6.2.6 Employee and employer contributions
6.2.7 Taxation
6.3 Long-Term Disability Benefits
6.3.1 Introduction
6.3.2 Eligibility
6.3.3 Benefits
6.3.4 Payment options
6.3.5 Employee and employer contributions
6.3.6 Taxation
6.4 Short-Term Sickness Benefits
6.4.1 Introduction
6.4.2 Eligibility
6.4.3 Benefits
6.4.4 Payment options
6.4.5 Typical employer practice
6.4.6 Employee and employer contributions
6.4.7 Taxation
6.5 Medical Benefits
6.5.1 Introduction
6.5.2 Eligibility
6.5.3 Benefits
6.5.4 Payment options
6.5.5 Typical employer practice
6.5.6 Employee and employer contributions
6.5.7 Taxation
6.6 Workmen’s Compensation
6.6.1 Introduction
6.6.2 Eligibility
6.6.3 Benefits
6.6.4 Payment options
6.6.5 Employee and employer contributions
6.6.6 Taxation
6.7 Maternity and Paternity Benefits
6.7.1 Introduction
6.7.2 Eligibility
6.7.3 Benefits
6.7.4 Payment options
6.7.5 Employee and employer contributions
6.7.6 Taxation
6.8 Family Benefits
6.8.1 Introduction
6.8.2 Eligibility
6.8.3 Benefits
6.8.4 Payment options
6.8.5 Employee and employer contributions
6.8.6 Taxation
6.9 Minimum Resources
6.9.1 General System
6.9.2 Programa de Pensión para Adultos Mayores or Old-age assurance
6.9.3 Programa de Abasto Rural or Rural Supply Program
6.9.4 Programa d e Abasto Social de Leche or Social Milk Supply Program
6.9.5 Instituto Nacional de las Personas Adultas Mayores or National Institute of Older Persons
6.1 Annual Vacations
6.10.1 Introduction
6.10.2 Compulsory leave
6.10.3 Paid vacation
6.11 Unemployment
6.11.1 Introduction
6.11.2 Eligibility
6.11.3 Benefits
6.11.4 Payment options
6.11.5 Employee and employer contributions
6.11.6 Taxation
7 Private Benefits
7.1 Retirement Benefits
7.2 Disability Benefits
7.3 Death Benefits
7.4 Medical and Health Benefits
7.5 Other Benefits
8 Macroeconomic Indicators
8.1 Economic Performance
8.1.1 GDP at constant prices (US$)
8.1.2 GDP per capita at constant prices (US$)
8.1.3 GDP at current prices (US$)
8.1.4 GDP per capita at current prices (US$)
8.1.5 GDP by key sectors
8.1.6 Inflation rate
8.1.7 Annual average exchange rate US$-MXN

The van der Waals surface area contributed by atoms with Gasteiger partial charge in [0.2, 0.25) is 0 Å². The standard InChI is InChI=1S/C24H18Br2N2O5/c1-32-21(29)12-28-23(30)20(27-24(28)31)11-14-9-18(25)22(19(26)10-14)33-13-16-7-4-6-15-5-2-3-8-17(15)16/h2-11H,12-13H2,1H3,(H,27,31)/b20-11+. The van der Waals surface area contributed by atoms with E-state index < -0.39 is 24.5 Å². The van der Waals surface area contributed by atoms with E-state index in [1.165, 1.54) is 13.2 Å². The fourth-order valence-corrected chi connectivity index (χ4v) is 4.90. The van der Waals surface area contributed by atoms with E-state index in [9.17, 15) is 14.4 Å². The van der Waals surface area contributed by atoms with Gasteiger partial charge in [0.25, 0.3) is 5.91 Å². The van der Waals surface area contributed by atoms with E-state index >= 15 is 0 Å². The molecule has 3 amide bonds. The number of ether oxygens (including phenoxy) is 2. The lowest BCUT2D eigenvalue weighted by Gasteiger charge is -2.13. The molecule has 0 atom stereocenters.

8.1.8 Unemployment rate
8.1.9 Household consumption expenditure
8.2 Demographics
8.2.1 Total population
8.2.2 Labor force
8.2.3 Urban and rural population
9 Appendix
9.1 Methodology
9.2 Contact
9.3 About
9.4 Services
9.5 Disclaimer

List of Tables
Table 1: Definitions
Table 2: Mexico - Country Statistics, 2011-2014
Table 3: Minimum Wage in 2014
Table 4: Early Retirement Age for Government Workers With 30 Years of Contributions
Table 5: Early Retirement Age for Government Workers with 15 Years of Contributions
Table 6: Percentage of Wages for Basic Amount and Annual Increase
Table 7: Early Retirement Pension Percentage for Government Workers
Table 8: Unemployment Old-Age Pension
Table 9: Dependent’s Supplement Pension
Table 10: Financial Aid to Children Pursuing Education
Table 11: Mandatory Holidays of Mexico
Table 12: Number of Paid Vacation Days
Table 13: Old-age Unemployment Benefits, 2010-2018

List of Figures
Figure 1: Major Institutions of the Mexican Social Security System
Figure 2: Mexican GDP at Constant Prices (US$ Billion), 2009-2013
Figure 3: Mexican GDP Per Capita at Constant Prices (US$), 2009-2013
Figure 4: Mexican GDP at Current Prices (US$ Billion), 2009-2013
Figure 5: Mexican GDP Per Capita at Current Prices (US$), 2009-2013
Figure 6: Mexican GDP by Key Sectors (%), 2008 and 2012
Figure 7: Mexican Inflation Rate (%), 2008-2013
Figure 8: Mexican Annual Average Exchange Rate US$-MXN, 2009-2013
Figure 9: Mexican Unemployment Rate (%), 2009-2013
Figure 10: Mexican Household Consumption Expenditure (US$ Billion), 2009-2013
Figure 11: Mexican Total Population (Million), 2009-2013
Figure 12: Mexican Size of Labor Force (Million), 2008-2012
Figure 13: Mexican Urban and Rural Population (%), 2009-2013